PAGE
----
Another 40 days and 40 nights (nearly) of Lent seemingly gone the way of failure. I sink into my hot cocoa mug, relinquishing the guilt that yes, our family gives up treats for Lent, that Jesus-diet guaranteed to break the monopoly sugar gut bacteria hold on my taste buds.

My hot cocoa desires are based in a coping mechanism. Coping with another long recovery. Coping with the broken sleep that even the best little side-nursing cosleeper still bestows upon me. Coping with mental juggling and a touch of postpartum anxiety. I’m no coffee lover, so cocoa caffeination is all I can cling to.

But this failure of really giving up treats brought me to another failure: my slow recovery. My pelvic floor took a number when I birthed this big baby and her shoulder dystocia. I’m healing on two fronts: internal pelvic floor and external SI-joints. My pelvis remains twisted and one side of my pubic bone is higher than the other. They’re called symphysis pubis dysfunction  and diastasis symphysis pubis and I know others struggled with this throughout pregnancy and into their postpartum.

While I bustled around the country for the Blessed is She retreats, stupidly not even asking for a ride from those carts at the airport, carrying my 18 pounder in the carrier, my ligaments continued to not heal. While I decided to tackle changing over their coats and clothes for spring, sitting unevenly for hours, lunging forward to drag a pile toward me, bending to scoop up stray solo mittens, my ligaments continued in their frail state.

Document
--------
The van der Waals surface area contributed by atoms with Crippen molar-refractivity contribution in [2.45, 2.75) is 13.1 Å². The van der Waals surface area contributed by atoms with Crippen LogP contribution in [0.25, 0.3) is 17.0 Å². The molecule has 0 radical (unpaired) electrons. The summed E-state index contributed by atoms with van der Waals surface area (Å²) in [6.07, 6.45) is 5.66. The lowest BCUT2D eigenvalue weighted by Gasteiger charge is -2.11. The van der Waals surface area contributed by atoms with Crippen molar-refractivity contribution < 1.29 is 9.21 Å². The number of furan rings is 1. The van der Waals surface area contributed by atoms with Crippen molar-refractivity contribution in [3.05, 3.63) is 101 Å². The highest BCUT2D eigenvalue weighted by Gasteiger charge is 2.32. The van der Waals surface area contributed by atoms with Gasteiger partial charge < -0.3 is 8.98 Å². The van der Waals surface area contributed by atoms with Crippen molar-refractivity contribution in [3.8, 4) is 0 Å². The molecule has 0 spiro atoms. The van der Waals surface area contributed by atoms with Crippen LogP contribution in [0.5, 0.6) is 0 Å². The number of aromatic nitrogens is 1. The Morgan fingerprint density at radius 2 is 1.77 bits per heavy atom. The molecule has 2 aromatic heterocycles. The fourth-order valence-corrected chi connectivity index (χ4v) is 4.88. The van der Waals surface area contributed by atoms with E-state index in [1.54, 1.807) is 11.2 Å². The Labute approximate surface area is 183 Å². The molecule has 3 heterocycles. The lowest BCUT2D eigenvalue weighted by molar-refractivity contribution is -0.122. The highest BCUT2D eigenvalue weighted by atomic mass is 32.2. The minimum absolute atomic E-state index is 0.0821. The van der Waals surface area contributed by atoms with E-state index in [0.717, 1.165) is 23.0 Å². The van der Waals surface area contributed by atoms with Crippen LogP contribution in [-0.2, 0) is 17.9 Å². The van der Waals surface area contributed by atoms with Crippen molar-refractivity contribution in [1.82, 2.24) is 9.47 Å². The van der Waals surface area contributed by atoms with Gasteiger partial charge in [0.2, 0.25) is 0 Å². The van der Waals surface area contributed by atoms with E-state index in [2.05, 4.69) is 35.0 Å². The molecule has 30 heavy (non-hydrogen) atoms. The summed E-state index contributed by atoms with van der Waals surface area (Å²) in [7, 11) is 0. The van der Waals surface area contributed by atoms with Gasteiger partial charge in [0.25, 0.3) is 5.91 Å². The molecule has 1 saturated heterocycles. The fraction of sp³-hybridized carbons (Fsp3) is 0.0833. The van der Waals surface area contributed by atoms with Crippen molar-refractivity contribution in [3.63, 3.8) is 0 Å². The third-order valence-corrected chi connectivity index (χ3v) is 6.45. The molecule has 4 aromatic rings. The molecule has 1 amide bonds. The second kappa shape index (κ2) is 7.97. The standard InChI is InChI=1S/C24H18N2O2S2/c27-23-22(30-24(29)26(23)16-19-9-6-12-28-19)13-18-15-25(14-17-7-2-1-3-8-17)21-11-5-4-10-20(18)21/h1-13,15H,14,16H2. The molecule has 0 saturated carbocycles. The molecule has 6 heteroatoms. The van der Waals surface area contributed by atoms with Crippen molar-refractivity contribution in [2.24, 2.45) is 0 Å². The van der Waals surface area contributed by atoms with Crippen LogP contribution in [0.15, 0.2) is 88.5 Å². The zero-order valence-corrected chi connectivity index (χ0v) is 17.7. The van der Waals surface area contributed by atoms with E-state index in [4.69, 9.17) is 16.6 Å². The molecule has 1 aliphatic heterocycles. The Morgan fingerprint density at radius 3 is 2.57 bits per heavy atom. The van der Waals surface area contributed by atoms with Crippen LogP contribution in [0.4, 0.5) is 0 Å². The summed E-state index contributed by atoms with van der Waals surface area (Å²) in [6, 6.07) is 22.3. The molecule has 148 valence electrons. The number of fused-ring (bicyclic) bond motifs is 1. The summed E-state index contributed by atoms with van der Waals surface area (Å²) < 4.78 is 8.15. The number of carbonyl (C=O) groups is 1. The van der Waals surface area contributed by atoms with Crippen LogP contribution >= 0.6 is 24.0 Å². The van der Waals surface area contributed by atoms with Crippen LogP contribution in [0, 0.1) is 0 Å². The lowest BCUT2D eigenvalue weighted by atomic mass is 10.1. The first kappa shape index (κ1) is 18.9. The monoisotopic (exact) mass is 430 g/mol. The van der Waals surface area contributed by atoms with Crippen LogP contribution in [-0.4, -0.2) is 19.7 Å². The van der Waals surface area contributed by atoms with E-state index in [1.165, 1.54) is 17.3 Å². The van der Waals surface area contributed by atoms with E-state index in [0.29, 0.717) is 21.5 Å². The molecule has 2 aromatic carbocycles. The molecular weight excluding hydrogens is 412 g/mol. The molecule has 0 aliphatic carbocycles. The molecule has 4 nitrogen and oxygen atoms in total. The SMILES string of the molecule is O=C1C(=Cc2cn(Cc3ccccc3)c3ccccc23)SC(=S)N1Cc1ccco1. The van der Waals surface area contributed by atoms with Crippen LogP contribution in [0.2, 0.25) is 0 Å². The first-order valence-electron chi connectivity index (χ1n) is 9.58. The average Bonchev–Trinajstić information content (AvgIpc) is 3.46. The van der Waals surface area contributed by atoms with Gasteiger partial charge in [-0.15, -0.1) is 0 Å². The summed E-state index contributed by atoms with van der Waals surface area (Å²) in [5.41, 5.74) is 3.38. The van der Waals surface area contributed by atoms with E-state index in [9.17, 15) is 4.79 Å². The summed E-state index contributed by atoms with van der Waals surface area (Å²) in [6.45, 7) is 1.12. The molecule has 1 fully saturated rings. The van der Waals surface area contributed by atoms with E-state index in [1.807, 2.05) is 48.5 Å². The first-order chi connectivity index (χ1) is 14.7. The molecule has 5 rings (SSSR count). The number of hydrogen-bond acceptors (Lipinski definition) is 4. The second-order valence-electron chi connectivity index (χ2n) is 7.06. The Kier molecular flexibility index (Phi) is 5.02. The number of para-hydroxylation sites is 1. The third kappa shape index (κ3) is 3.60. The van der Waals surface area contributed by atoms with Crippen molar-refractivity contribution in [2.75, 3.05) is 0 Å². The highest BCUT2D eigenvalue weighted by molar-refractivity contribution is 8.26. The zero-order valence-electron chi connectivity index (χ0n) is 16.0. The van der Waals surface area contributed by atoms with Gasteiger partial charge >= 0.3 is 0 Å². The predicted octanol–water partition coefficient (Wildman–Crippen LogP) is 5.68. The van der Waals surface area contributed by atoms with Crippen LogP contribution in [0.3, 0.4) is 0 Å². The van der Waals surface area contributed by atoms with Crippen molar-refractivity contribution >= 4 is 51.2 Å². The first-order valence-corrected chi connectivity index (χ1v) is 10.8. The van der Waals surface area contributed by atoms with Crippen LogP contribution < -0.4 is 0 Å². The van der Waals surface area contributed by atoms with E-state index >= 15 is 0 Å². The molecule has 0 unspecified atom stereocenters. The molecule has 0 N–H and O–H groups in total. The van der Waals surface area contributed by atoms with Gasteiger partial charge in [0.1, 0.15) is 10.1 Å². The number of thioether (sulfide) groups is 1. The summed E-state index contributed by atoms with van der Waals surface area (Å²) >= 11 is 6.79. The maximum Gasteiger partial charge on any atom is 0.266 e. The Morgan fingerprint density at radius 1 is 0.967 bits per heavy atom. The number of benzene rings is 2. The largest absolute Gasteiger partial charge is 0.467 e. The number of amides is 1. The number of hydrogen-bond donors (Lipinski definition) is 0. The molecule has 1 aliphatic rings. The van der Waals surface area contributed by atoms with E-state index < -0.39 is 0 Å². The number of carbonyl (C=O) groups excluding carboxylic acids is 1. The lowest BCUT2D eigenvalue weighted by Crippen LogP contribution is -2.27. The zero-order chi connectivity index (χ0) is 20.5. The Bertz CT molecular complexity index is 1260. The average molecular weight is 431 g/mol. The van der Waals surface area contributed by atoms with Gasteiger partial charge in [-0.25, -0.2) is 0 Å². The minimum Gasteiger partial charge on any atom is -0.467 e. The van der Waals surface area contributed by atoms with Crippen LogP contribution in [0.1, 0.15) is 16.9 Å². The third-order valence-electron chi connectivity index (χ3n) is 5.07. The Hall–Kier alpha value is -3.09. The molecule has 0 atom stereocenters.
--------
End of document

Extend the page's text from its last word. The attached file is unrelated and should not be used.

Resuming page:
A first visit to the chiropractor after months of physical therapy revealed my bones are still in the wrong place. While my adjustment was thorough and helpful, the days after turned into Nell-back-in-bed, sore soft tissue, sore spots all around my ole mama body.

More failure.

I hadn’t taken my recovery seriously enough, and tiring of my first month semi-bedrest, I had decided to just push through, just get going, just be in control again.

The other day, after a hot bath and my exercises, and laying in bed with a sleeping nursling, I sobbed to my mom, I’m like an invalid, a bystander in my own life. I can’t make a birthday party happen for my daughter; I can’t make a nice Easter dinner. It feels like from almost 7 years of pregnancy, birth, recovery, another vomit-filled pregnancy one after the other, I’ve been an invalid, a total victim to my choices, and a complete whining failure.

Her kind affirmation included words that stopped my tears in their rain gutters: it’s not a terminal diagnosis. Unlike people close to us who face cancer and other debilitating incurable diseases. I will heal up. I will look back and barely remember the inconvenience of a bad recovery. In the meantime, though:

What had I done with my suffering?

Had I whined and cried a lot. YES. Had I occasionally understood I could offer it up and bear it for the sake of my sweet friends who suffer with fertility challenges and miscarriage, infant loss and children differently abled? Yeah, sure. But had I really believed suffering to be a gift? Absolutely not.